Always a fun and frustrating week on Bake Off. Without fail, it’s a warm weather week and people end up in horrendous states as their showstoppers melt all over the place. Can’t say I envy them at all!
I seem to be keeping a slight theme in that I’m repeating another Ghost of Bake Off past this week. Sachertorte. Or Sacher torte. Or possibly Sacher torta.
The recipe I’ve used is from the Sacher hotel, who will mail order you one if it all seems like too much of a palaver. There seems to be a bit of variance out there though, with people adding ground almonds, or ground walnuts, or even cream in the glaze. Where there is “one” way to do things, there will always be an argument about whose way is the true one.
First up is icing sugar and soft butter, beaten for quite a while, then a vanilla pod worth of goo is added.
Six eggs separated. My big advice for any recipe involving separating eggs is to use three bowls: your mixing bowl, a separate bowl for the yolks, and a working bowl for the whites. Use the working bowl to catch the white from your cracked egg, plop the yolk into the other bowl, bin the shell and then transplant the white into your mixing bowl. That way if you crack into an egg that’s bad, or that the yolk membrane has split in, or a sneaky fertilised one – which is inevitably the last egg you break – then you’re not stuck with a bowl of ruined egg.
Also, free range eggs from the supermarket, versus free range eggs from the milkman. Quite a difference in the chicken feed if nothing else!
Yolks into the butter mixture one at a time, then in with melted chocolate.
Whites get beaten with caster sugar until stiff.
Then are added to the chocolate mix, and flour is sifted on and folded in.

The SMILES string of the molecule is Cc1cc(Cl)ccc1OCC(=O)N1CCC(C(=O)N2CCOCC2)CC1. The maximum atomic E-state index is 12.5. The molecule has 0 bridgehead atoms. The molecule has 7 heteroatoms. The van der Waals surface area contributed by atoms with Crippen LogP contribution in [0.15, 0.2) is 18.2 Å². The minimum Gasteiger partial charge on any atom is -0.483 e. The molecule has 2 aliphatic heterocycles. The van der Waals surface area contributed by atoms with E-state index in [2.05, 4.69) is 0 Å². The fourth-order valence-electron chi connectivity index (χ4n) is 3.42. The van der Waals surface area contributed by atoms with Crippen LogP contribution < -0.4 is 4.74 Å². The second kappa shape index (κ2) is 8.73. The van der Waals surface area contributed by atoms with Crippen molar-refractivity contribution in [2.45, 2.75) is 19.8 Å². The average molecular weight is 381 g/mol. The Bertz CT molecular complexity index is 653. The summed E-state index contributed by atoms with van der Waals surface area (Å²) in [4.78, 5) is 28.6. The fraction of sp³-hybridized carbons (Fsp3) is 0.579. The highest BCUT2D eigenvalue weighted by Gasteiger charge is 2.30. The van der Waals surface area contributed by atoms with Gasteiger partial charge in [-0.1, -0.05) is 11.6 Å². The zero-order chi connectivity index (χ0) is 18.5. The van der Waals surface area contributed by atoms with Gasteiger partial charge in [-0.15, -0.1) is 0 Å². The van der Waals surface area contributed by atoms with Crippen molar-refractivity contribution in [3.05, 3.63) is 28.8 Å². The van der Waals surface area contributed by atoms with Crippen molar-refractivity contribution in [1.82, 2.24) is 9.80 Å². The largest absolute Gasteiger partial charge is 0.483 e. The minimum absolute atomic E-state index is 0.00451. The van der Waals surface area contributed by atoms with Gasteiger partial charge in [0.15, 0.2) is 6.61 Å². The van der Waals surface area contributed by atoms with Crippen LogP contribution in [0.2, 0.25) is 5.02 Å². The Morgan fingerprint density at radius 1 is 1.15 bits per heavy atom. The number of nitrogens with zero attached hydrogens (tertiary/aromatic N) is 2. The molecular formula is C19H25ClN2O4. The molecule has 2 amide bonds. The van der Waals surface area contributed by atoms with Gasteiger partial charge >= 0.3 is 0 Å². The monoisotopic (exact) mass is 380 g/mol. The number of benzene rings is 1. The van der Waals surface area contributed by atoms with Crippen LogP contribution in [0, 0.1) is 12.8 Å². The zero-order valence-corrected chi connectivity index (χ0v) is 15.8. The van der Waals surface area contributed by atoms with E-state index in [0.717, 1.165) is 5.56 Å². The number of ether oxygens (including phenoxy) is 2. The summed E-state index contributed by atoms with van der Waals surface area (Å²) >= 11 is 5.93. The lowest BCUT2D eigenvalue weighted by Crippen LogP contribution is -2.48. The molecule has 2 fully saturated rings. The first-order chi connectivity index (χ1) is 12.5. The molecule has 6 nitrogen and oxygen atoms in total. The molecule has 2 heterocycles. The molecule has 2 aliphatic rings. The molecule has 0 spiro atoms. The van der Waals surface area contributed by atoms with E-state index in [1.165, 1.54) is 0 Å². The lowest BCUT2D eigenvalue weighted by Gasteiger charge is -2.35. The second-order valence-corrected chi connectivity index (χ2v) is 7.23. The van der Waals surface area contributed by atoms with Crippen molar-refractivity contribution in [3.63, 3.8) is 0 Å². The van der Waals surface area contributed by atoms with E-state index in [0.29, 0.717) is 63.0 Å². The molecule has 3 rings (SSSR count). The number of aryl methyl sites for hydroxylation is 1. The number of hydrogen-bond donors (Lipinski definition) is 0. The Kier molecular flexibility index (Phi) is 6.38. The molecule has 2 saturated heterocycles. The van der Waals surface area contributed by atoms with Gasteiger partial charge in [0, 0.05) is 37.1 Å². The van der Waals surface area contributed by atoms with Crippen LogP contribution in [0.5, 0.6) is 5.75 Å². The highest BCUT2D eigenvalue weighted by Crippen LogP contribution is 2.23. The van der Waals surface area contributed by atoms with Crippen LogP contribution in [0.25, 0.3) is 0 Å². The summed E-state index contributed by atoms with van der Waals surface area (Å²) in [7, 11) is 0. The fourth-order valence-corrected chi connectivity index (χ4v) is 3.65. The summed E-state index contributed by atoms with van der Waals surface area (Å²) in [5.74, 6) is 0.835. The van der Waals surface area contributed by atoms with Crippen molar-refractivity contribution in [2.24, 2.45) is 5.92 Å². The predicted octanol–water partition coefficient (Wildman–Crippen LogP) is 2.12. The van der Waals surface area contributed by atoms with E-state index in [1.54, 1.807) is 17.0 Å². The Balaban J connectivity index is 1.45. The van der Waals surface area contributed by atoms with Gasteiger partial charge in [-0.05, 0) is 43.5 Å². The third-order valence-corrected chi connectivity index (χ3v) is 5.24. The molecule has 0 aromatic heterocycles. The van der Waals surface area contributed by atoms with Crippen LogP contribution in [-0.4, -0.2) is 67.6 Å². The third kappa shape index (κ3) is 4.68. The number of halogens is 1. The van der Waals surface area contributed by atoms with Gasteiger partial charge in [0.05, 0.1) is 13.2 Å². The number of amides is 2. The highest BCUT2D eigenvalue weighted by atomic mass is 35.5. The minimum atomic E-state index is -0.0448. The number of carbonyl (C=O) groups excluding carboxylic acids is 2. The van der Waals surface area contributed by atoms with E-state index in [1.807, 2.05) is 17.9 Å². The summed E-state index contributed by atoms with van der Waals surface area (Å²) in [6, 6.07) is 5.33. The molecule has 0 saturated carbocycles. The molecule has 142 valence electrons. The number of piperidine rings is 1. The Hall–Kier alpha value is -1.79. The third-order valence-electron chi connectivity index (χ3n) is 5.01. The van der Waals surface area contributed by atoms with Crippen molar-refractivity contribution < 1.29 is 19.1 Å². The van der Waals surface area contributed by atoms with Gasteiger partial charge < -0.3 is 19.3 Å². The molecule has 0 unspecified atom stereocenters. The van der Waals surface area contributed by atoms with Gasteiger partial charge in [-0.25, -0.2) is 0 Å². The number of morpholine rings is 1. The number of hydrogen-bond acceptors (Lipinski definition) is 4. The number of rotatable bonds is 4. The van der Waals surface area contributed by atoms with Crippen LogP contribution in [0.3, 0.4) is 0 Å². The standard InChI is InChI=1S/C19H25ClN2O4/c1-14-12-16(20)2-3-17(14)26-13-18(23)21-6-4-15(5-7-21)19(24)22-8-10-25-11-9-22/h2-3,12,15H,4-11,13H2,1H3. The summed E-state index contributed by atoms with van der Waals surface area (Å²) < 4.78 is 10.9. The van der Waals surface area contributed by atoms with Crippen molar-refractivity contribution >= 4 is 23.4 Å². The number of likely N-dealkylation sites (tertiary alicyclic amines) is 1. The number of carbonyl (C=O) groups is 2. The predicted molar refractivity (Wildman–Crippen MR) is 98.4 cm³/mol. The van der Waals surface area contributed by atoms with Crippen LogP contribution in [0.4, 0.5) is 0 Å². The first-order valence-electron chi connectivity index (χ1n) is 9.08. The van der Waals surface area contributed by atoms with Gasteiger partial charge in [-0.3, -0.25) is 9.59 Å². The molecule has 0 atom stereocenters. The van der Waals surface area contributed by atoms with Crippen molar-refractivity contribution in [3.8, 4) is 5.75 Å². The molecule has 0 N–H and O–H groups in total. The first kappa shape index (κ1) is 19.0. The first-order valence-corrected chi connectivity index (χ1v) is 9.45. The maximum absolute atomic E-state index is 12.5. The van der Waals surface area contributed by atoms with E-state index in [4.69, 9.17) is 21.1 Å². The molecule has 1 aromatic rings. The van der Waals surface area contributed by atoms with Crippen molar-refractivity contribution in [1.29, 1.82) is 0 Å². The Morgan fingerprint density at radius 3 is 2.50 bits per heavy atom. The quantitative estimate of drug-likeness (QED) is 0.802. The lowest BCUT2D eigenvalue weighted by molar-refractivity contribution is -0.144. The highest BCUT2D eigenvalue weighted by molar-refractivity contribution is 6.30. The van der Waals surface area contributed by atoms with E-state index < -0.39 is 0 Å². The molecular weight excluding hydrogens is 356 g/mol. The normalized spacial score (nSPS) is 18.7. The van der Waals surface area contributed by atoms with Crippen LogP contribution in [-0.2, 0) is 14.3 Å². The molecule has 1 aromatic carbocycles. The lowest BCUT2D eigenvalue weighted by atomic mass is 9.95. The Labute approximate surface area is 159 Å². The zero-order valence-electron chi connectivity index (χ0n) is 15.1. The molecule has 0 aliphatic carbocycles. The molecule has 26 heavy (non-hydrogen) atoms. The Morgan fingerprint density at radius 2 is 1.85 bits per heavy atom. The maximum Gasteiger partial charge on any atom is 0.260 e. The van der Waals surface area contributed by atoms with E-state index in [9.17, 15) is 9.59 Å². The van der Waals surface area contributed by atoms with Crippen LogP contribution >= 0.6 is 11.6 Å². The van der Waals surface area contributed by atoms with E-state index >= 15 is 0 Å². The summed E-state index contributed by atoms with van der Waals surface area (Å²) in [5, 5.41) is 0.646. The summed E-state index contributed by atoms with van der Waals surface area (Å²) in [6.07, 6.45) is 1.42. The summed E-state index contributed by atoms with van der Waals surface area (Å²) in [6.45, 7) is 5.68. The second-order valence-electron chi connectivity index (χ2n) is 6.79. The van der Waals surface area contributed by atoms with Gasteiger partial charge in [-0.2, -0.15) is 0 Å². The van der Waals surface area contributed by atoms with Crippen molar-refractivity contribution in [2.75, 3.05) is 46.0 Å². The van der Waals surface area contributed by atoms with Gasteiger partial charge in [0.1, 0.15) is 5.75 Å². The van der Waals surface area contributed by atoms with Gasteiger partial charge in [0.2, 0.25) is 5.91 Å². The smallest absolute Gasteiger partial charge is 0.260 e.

Level out in pre-prepared springform, and into the oven, which needs to be wedged “a finger or two” open for the first 15 minutes of cooking.
An hour later we have cake! It’s got decent height, but sloped away from the tin a little more than I’d like. My one and only springform is a little bigger than the recipe calls for as well, so it doesn’t quite have the height I was aiming for (though as I use a springform a handful of times a year, I’m not going to run out and buy a variety of sizes). Smells good though!
A little flipping between cooling racks – the recipe is very particular about that – and we’re cooling nicely.
Once completely cold, cut in half, making two layers. Again, not as even as I’d like, but glaze will hid a multitude of sins.
Apricot jam in the middle, on top and over the sides. I sprang for the Bonne Maman brand, as it’s really reliable for use in these sort of situations. Not too squishy, but not too solid either.
Glaze is made from boiling sugar and water into a simple syrup, leaving to cool slightly, then adding chocolate.
Full disclosure, this is my second round. Apparently I have an entirely different opinion of what counts as “slightly cool” to the good pastry chefs at Hotel Sacher. Oops.
Even on a very careful second round, I’m not overly happy with the results. I tested very gingerly with a small piece of chocolate and it melted fine, but by the time I was getting the last of it in, things were getting distinctly grainy. I didn’t have any more chocolate for another round, so ’tis what ’tis.
Having had the cake pull away from the too-large tin slightly means instead of a high square-ish cake I’ve got more of a dome going on. Another oops. The glaze went on quite well, but as soon as I moved the cake from the rack to a plate with a cake lifter, it started to wrinkle and crack. Oops again.
A quick sampling pronounced it “quite tasty” despite appearances, which I’m pleased with. Sacher tortes are generally left for at least a day before cutting, and served with unsweetened whipped cream which we also didn’t have handy due to our impatience, so I’m pretty happy with my “quite tasty”.
Of course, as I was eating it I realised that I have a set of Wilton tin strips that I absolutely should have used, and that would have had a big impact on the doming effect. Bah. They’re new and I keep forgetting that I have them and should use them. Next time!